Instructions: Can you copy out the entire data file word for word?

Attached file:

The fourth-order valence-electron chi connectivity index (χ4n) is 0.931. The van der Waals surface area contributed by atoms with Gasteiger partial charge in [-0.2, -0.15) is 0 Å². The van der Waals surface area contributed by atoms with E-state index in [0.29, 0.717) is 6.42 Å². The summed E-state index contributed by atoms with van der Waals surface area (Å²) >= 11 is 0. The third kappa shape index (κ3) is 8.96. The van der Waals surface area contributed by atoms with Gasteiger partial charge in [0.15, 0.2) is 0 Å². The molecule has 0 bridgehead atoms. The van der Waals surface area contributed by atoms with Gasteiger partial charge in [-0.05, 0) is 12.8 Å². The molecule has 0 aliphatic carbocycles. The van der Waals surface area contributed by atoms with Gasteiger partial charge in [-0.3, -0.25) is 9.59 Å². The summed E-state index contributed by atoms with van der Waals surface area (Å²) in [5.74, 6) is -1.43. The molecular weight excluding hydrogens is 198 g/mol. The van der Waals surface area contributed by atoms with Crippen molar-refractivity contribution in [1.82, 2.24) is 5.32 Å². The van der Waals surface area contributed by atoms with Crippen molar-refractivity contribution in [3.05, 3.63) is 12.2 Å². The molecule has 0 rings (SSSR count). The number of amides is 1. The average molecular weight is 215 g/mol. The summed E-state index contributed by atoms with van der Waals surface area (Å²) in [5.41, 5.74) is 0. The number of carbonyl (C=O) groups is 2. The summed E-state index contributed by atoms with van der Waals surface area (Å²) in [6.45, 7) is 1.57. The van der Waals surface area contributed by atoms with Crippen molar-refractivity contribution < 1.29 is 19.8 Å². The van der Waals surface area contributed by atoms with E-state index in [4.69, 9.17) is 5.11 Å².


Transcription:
The fourth-order valence-electron chi connectivity index (χ4n) is 0.931. The van der Waals surface area contributed by atoms with Gasteiger partial charge in [-0.2, -0.15) is 0 Å². The van der Waals surface area contributed by atoms with E-state index in [0.29, 0.717) is 6.42 Å². The summed E-state index contributed by atoms with van der Waals surface area (Å²) >= 11 is 0. The third kappa shape index (κ3) is 8.96. The van der Waals surface area contributed by atoms with Gasteiger partial charge in [0.15, 0.2) is 0 Å². The molecule has 0 bridgehead atoms. The van der Waals surface area contributed by atoms with Gasteiger partial charge in [-0.05, 0) is 12.8 Å². The molecule has 0 aliphatic carbocycles. The van der Waals surface area contributed by atoms with Gasteiger partial charge in [-0.3, -0.25) is 9.59 Å². The summed E-state index contributed by atoms with van der Waals surface area (Å²) in [5.74, 6) is -1.43. The molecular weight excluding hydrogens is 198 g/mol. The van der Waals surface area contributed by atoms with Crippen molar-refractivity contribution in [1.82, 2.24) is 5.32 Å². The van der Waals surface area contributed by atoms with Crippen molar-refractivity contribution in [3.05, 3.63) is 12.2 Å². The molecule has 0 rings (SSSR count). The number of amides is 1. The average molecular weight is 215 g/mol. The summed E-state index contributed by atoms with van der Waals surface area (Å²) in [5.41, 5.74) is 0. The number of carbonyl (C=O) groups is 2. The summed E-state index contributed by atoms with van der Waals surface area (Å²) in [6.45, 7) is 1.57. The van der Waals surface area contributed by atoms with Crippen molar-refractivity contribution < 1.29 is 19.8 Å². The van der Waals surface area contributed by atoms with E-state index in [4.69, 9.17) is 5.11 Å².